I've also found that if I'm at home where I can go to the bathroom whenever I want at a moment's notice, I'll try not to go to the bathroom until I absolutely have to. A lot of times the cramps will just pass if you don't try to force it. If I try to go constantly, it's always worse. If I wait as long as possible, that seems to let my system 'catch up' or whatever. Of course, it's better to avoid the bad food in the first place, but we can't be good all the time!
I hope that my information is helpful to someone. It's probably just common sense, but nobody ever gave me this advice, I feel like I've had to figure it out for myself.
The tale of...Chris (September 2006)
I had very bad IBS from 1989 to 2004/05, by which I mean I was in constant fear of soiling myself, worried about getting on a bus or visiting someone else's house, and never got a full night's sleep. I did however develop an almost supernatural ability to find suitably concealed places in which to relieve myself.
I had given up on the standard medical response a very long time ago and had decided to live with it, but having read a Danish document (I'm a translator by trade) about the 'azole' group of drugs, I decided to try that route. I had already convinced myself that my IBS was due to an imbalance in the gut flora.
The whole thing had started after a course of antibiotics for an earache. It began with vast amounts of wind, then gradually the foul-smelling stools, blood and severe stomach cramps, all of which I interpreted as a change in the gut flora as the bad stuff took a hold and got settled.
It occurred to me that if 50% of the dry weight of excrement consists of dead bacteria, they must play an extremely important part in digestion and the production of gas. The fact that I was producing something that was frankly toxic must therefore be due to an altered internal flora. There was something living in there that shouldn't have been there, and my body wanted rid of it - as quickly as possible. I reasoned that it was this process and the presence of toxins produced by the unwelcome guests that was irritating my gut.
So, back to the treatment: I persuaded my GP to prescribe some itraconazole (trade name Sporanox) and the change was instant. The gas and bloating went and my stools returned to normal. At the time I didn't realize that this needed management, so over time the IBS returned. I tried the itraconazol a few more times, but eventually it became ineffective as the yeast became tolerant.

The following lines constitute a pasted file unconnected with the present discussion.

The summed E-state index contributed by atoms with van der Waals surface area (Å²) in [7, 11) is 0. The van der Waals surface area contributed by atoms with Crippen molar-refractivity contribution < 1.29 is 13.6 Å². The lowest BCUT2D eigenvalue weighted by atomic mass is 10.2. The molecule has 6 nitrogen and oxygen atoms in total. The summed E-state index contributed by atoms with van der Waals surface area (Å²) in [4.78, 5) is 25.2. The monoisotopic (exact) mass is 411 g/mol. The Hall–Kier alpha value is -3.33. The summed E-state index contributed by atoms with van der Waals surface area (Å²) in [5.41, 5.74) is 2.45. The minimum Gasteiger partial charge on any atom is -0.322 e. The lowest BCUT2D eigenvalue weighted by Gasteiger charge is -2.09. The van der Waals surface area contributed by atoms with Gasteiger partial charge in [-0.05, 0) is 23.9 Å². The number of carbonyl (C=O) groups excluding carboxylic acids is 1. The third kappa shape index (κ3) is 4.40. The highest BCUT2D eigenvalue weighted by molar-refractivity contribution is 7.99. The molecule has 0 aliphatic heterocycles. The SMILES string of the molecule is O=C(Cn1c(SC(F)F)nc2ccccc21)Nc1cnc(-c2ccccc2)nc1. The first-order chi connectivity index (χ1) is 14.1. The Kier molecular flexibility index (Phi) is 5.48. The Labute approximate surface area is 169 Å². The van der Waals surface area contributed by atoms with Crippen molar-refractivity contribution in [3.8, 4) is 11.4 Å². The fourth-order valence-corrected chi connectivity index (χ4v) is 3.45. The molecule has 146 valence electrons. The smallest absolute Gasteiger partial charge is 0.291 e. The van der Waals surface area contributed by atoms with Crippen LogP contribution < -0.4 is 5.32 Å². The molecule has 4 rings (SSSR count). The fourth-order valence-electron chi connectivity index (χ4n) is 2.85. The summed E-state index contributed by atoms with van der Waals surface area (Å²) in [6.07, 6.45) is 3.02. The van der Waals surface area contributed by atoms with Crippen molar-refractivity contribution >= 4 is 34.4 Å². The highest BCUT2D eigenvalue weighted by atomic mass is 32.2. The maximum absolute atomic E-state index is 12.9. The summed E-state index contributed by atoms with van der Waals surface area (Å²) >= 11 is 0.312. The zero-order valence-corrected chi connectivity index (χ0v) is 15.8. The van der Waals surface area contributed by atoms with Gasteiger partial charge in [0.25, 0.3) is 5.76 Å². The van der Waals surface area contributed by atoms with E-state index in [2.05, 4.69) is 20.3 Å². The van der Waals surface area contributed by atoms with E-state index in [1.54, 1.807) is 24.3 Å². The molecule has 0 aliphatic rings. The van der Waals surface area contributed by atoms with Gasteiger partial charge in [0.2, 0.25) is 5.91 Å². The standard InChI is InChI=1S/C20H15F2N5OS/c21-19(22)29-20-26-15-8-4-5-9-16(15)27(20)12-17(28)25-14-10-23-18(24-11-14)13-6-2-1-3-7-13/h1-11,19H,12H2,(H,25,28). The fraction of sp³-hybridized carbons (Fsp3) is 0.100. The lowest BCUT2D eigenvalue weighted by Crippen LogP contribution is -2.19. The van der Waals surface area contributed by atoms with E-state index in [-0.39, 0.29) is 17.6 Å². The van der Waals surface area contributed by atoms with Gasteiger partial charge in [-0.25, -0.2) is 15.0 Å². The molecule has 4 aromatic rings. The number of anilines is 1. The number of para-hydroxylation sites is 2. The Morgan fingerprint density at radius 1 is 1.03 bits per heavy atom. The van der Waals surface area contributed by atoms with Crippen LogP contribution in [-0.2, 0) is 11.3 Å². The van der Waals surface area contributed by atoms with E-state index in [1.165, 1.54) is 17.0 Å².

More recently, with my condition as bad as it had ever been, I decided to try herbal anti-mycotics (substances that kill yeast, in this case the presumed candida albicans) and started with a grapefruit seed extract. This restored some normality and at least removed the urgency. Next I tried out pao d'arco (the scrapings of the inner bark of a Brazilian tree). This turned out to be the miracle drug.
Having eliminated the yeast from my gut, I started eating live yogurt in order to repopulate my gut. Over the following months I managed any deterioration with more pao d'arco and live yogurt, and now I hardly ever need to take anything. I no longer consider myself to have IBS and I can eat and drink anything - spicy food and neat spirits included. I can now enjoy the sensation of pushing a fart out (I'm sorry about this, but I'm sure you'll understand), I move my bowels once or twice a day and my stools are hard and have a wonderful, healthy farmyard aroma, as they should.
Update on Chris...
I previously posted about how I cured my IBS using a herbal product called pao d'arco (a natural antimycotic) based on my conviction that my IBS was caused by a yeast infection in my gut. I recently had occasion to put this to the test when I was prescribed a broad spectrum antibiotic for an unrelated rash. As expected, all the familiar symptoms returned. This situation persisted for some months so I can be fairly certain that it was not a temporary condition.
I then repeated the cure using pao d'arco followed by live yogurt (one particular brand and - curiously - flavor seemed to do the trick) and once again it did the trick. I'm not prepared to risk inducing IBS a third time, so that's as far as this unofficial trial goes. As I understand it, there may be many different causes for IBS, but perhaps this might work for a few more people out there.
E-mail Chris: chris@REMOVETHISPLEASEmrwhiteley.karoo.co.uk